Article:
Allegory in The Crucible

Allegory in The Crucible
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  • 0:03 A Modern-Day Witch Hunt
  • 0:20 The Red Scare
  • 1:44 The Salem Witch Trials
  • 2:41 Arthur Miller's Adaptation
  • 3:42 Lesson Summary
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Lesson Transcript
Instructor: Kerry Gray

Kerry has been a teacher and an administrator for more than twenty years. She has a Master of Education degree.

In the early 1950s, the Red Scare prompted Arthur Miller to write an allegory about his victimization from McCarthyism. Let's find out more about how fear led to rights violations in America.

A Modern-Day Witch Hunt

Accused of communism by a government committee led by Republican Senator Joseph P. McCarthy, playwright Arthur Miller fired back with The Crucible. This play is an allegory, or metaphor, that compares McCarthyism to the Salem witch trials.

The Red Scare

What do you consider the most frightening occurrence in America of this century? The September 11 attacks? The Ebola crisis? ISIS? How do politicians use their constituents' fear in order to gain support? After World War II, Americans were terrified of communism spreading throughout the world. Communism had taken over Russia, China, and North Korea. By the time the Soviet Union tested its first atomic bomb, America was ripe for a war hero to step into leadership using the Red Scare as a political platform.

Promising to find communist sympathizers in America, Senator McCarthy of Wisconsin was elected after accusing many leading liberals of being communist traitors. Congress passed the McCarran Internal Security Act, which allowed the United States to require those accused of being dissidents to submit to government surveillance. Out of fear of reprisal, many people made false confessions and accused their friends and coworkers, but especially their enemies, of being communists.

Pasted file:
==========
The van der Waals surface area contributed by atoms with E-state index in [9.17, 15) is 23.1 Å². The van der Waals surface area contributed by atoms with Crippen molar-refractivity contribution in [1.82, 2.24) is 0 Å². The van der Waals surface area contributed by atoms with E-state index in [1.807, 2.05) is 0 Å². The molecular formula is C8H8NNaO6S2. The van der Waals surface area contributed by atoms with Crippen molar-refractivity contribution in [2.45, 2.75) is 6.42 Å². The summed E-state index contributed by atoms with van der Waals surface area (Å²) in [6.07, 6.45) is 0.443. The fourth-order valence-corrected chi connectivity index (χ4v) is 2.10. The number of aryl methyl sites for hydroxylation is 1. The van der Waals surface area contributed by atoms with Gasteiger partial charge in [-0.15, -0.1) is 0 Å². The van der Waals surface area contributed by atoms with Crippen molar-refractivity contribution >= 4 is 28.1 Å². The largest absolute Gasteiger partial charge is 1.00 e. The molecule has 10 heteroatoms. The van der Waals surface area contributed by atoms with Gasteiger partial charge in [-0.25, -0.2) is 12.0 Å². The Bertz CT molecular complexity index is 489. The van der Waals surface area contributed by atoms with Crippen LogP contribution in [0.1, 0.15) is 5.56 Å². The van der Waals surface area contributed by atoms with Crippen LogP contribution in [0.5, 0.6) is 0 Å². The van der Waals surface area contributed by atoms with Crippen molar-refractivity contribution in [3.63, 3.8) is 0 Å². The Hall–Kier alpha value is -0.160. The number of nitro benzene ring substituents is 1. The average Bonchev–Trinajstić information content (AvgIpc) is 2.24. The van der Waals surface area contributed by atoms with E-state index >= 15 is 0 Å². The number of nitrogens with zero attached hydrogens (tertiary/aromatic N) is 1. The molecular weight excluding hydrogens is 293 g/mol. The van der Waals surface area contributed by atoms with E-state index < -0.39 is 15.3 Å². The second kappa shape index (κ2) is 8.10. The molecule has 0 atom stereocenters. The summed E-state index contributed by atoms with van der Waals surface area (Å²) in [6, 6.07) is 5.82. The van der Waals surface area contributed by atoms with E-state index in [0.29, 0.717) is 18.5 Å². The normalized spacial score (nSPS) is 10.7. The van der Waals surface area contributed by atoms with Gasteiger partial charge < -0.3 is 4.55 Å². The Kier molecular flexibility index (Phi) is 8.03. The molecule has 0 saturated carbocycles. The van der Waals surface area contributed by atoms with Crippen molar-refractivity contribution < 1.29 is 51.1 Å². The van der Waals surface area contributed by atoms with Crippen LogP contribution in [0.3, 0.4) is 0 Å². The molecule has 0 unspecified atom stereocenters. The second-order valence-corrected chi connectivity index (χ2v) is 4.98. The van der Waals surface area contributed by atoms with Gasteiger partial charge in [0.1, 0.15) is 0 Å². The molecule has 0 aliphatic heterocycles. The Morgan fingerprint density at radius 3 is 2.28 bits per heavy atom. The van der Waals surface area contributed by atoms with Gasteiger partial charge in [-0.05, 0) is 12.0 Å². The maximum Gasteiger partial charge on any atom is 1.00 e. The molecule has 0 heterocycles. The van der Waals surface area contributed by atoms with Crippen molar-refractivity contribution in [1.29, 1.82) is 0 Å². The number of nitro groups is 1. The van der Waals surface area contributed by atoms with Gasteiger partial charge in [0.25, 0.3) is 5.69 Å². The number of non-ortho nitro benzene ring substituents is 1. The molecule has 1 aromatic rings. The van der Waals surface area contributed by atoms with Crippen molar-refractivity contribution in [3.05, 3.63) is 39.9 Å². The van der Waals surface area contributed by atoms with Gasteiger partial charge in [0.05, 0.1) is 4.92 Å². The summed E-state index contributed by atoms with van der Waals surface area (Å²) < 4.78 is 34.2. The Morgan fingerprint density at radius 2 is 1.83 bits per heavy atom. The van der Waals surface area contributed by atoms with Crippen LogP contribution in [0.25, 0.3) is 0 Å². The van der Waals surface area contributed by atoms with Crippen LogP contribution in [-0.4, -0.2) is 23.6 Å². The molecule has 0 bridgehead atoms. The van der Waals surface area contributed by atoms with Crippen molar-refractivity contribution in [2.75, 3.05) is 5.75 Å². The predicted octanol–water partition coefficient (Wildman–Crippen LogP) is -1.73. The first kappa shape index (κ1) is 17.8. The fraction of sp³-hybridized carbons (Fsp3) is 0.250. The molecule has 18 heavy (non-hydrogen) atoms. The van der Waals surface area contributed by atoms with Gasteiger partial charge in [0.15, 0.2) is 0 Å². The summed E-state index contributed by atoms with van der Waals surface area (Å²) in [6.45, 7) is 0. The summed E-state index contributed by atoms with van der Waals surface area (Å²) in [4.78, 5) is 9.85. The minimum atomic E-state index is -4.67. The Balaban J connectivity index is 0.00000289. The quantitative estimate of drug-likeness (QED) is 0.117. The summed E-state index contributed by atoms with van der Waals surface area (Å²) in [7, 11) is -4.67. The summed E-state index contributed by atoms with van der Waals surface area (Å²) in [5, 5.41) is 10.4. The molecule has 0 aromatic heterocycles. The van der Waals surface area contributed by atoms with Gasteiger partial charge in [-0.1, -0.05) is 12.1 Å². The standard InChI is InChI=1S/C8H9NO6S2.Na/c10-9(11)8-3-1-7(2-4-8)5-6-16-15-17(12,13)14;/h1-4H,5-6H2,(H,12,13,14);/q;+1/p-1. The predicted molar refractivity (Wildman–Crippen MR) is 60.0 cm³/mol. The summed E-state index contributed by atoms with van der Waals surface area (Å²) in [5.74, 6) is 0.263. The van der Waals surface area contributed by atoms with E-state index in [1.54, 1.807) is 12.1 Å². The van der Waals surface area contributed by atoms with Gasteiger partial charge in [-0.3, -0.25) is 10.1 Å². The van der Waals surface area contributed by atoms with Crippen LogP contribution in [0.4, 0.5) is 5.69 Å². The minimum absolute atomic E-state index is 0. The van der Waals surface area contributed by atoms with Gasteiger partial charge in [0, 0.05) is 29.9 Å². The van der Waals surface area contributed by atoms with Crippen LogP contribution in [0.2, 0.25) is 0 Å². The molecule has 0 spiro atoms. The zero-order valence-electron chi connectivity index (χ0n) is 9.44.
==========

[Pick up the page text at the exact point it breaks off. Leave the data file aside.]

Among those whose rights were violated were Hollywood legends like Lloyd Bridges, Harry Belafonte, Charlie Chaplin, and Lena Horne. In the end, none were found guilty of any crimes, although their careers suffered tremendously. McCarthyism came under heavy fire and eventually, Senator McCarthy fell from power. McCarthyism was compared to a witch hunt.

The Salem Witch Trials

After a recent visit to Salem, Arthur Miller returned home to find that his friend and collaborator, Elia Kazan, had provided names in his testimony before the Un-American Activities Committee. While he refused to cooperate with Congress by providing names of communists, Arthur Miller began writing his play that compares the hysteria that resulted in McCarthyism to the hysteria that resulted in the Salem witch trials. The Salem witch trials happened after a group of young ladies claimed to be possessed by Satan, mass hysteria broke out, and accusations of demonic activity led to the hanging of 19 women. Allegations were brought against 150 more men, women, and children. As with the McCarthy trials, fear resulted in false confessions, and old grudges resulted in fabrications of guilt. Eventually, the verdicts were overturned and the families of those who had been sent to the gallows were compensated, but that did not alleviate their grief or anger.

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